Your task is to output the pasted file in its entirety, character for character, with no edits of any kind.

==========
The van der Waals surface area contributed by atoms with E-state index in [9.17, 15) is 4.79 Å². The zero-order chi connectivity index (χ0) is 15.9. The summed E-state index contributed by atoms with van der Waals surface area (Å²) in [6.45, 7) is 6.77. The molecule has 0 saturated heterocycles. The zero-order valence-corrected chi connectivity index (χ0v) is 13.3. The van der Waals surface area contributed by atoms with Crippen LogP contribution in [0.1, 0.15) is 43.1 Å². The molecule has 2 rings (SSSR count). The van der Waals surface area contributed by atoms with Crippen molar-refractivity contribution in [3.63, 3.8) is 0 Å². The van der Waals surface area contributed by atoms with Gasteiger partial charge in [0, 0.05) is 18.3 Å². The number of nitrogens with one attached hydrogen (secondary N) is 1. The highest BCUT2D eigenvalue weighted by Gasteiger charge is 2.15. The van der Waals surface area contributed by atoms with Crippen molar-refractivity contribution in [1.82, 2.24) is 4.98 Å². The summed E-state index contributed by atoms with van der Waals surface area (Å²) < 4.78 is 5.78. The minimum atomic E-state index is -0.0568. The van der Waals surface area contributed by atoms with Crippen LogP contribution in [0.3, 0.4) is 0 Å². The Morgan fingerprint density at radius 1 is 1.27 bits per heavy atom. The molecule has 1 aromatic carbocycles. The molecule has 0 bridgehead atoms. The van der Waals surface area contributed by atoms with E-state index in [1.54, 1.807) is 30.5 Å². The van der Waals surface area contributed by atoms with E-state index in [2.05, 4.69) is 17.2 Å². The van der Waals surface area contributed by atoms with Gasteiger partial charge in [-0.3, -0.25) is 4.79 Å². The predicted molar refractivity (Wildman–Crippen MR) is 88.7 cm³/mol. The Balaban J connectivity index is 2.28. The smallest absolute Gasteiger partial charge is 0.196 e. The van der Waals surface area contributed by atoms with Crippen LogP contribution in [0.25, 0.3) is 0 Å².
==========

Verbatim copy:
The van der Waals surface area contributed by atoms with E-state index in [9.17, 15) is 4.79 Å². The zero-order chi connectivity index (χ0) is 15.9. The summed E-state index contributed by atoms with van der Waals surface area (Å²) in [6.45, 7) is 6.77. The molecule has 0 saturated heterocycles. The zero-order valence-corrected chi connectivity index (χ0v) is 13.3. The van der Waals surface area contributed by atoms with Crippen LogP contribution in [0.1, 0.15) is 43.1 Å². The molecule has 2 rings (SSSR count). The van der Waals surface area contributed by atoms with Crippen molar-refractivity contribution in [3.63, 3.8) is 0 Å². The van der Waals surface area contributed by atoms with Gasteiger partial charge in [0, 0.05) is 18.3 Å². The number of nitrogens with one attached hydrogen (secondary N) is 1. The highest BCUT2D eigenvalue weighted by Gasteiger charge is 2.15. The van der Waals surface area contributed by atoms with Crippen molar-refractivity contribution in [1.82, 2.24) is 4.98 Å². The summed E-state index contributed by atoms with van der Waals surface area (Å²) < 4.78 is 5.78. The minimum atomic E-state index is -0.0568. The van der Waals surface area contributed by atoms with Crippen LogP contribution in [0.3, 0.4) is 0 Å². The Morgan fingerprint density at radius 1 is 1.27 bits per heavy atom. The molecule has 1 aromatic carbocycles. The molecule has 0 bridgehead atoms. The van der Waals surface area contributed by atoms with E-state index in [1.54, 1.807) is 30.5 Å². The van der Waals surface area contributed by atoms with E-state index in [2.05, 4.69) is 17.2 Å². The van der Waals surface area contributed by atoms with Gasteiger partial charge in [-0.3, -0.25) is 4.79 Å². The predicted molar refractivity (Wildman–Crippen MR) is 88.7 cm³/mol. The Balaban J connectivity index is 2.28. The smallest absolute Gasteiger partial charge is 0.196 e. The van der Waals surface area contributed by atoms with Crippen LogP contribution in [0.25, 0.3) is 0 Å².